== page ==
The scientists are also considering nanodot arrays made of less expensive metals. "We chose gold because it was more chemically stable for our experiment," Hagglund said. "Although the cost of the gold was virtually negligible, silver is cheaper and better from an optical point of view if you want to make a good solar cell. Our device represents an orders-of-magnitude reduction in thickness. This suggests that we can eventually reduce the thickness of solar cells quite a lot."
Other researchers on the project include Engineering Professor Mark Brongersma and former postdoctoral scholars Isabell Thomann and Han-Bo-Ram Lee from Stanford; and Gabriel Zeltzer and Ricardo Ruiz of Hitachi Global Storage Technologies in San Jose, Calif.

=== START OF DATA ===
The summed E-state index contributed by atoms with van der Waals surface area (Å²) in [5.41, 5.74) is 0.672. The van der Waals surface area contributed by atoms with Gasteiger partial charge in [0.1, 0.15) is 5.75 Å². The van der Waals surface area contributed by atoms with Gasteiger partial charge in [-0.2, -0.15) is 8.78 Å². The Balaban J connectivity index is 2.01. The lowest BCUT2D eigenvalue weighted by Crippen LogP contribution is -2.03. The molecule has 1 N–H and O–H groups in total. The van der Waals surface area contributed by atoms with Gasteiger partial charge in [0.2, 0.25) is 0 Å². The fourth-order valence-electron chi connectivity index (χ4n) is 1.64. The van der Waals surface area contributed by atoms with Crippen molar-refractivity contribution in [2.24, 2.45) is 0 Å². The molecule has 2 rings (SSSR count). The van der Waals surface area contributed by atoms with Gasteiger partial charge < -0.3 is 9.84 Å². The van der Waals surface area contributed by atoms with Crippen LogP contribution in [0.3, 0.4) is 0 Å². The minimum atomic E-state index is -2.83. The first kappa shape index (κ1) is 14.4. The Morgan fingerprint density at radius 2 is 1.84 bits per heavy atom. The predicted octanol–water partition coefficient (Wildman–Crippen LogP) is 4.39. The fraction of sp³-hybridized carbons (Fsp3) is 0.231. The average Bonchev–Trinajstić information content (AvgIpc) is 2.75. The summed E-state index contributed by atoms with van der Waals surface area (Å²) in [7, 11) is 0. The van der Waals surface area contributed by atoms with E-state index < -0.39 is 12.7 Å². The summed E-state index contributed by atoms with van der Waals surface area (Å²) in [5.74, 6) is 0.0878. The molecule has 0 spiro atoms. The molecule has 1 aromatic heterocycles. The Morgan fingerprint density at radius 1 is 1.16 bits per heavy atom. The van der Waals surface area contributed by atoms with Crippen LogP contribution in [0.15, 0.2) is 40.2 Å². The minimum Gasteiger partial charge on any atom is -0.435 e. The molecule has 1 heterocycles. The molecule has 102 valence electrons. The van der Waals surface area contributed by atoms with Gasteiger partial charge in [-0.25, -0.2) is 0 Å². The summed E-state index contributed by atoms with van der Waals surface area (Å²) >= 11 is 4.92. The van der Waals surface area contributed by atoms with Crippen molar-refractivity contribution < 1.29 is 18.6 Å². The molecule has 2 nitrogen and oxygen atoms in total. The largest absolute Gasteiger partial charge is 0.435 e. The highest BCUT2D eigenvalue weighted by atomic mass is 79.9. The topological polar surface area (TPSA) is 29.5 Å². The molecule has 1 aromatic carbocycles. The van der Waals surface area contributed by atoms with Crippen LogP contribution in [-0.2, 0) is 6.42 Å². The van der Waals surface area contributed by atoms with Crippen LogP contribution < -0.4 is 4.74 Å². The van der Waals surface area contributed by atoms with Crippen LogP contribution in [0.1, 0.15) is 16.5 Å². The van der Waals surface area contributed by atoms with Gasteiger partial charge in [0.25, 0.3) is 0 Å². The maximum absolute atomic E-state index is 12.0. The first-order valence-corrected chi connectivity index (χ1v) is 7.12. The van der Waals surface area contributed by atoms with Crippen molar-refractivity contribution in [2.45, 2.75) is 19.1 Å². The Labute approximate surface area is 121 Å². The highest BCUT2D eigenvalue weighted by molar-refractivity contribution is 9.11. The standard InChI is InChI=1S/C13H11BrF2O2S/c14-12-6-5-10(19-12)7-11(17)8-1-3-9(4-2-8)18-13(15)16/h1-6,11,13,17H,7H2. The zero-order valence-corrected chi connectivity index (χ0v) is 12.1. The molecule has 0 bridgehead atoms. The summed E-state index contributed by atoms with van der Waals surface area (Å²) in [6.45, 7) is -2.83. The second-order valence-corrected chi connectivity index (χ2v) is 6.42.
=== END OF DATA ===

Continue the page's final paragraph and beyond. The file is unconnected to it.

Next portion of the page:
The research was supported by CNEEC, an Energy Frontier Research Center funded by the U.S. Department of Energy. Additional support was provided by the Marcus and Amalia Wallenberg Foundation.
Mark Shwartz writes about energy science and technology for the Precourt Institute for Energy at Stanford University.
Stacey Bent, Department of Chemical Engineering: (650) 723-0385, firstname.lastname@example.org
Carl Hagglund, Department of Chemical Engineering: (650) 723-0410, email@example.com
Mark Shwartz, Precourt Institute for Energy: (650) 723-9296, firstname.lastname@example.org
Dan Stober, Stanford News Service: (650) 721-6965, email@example.com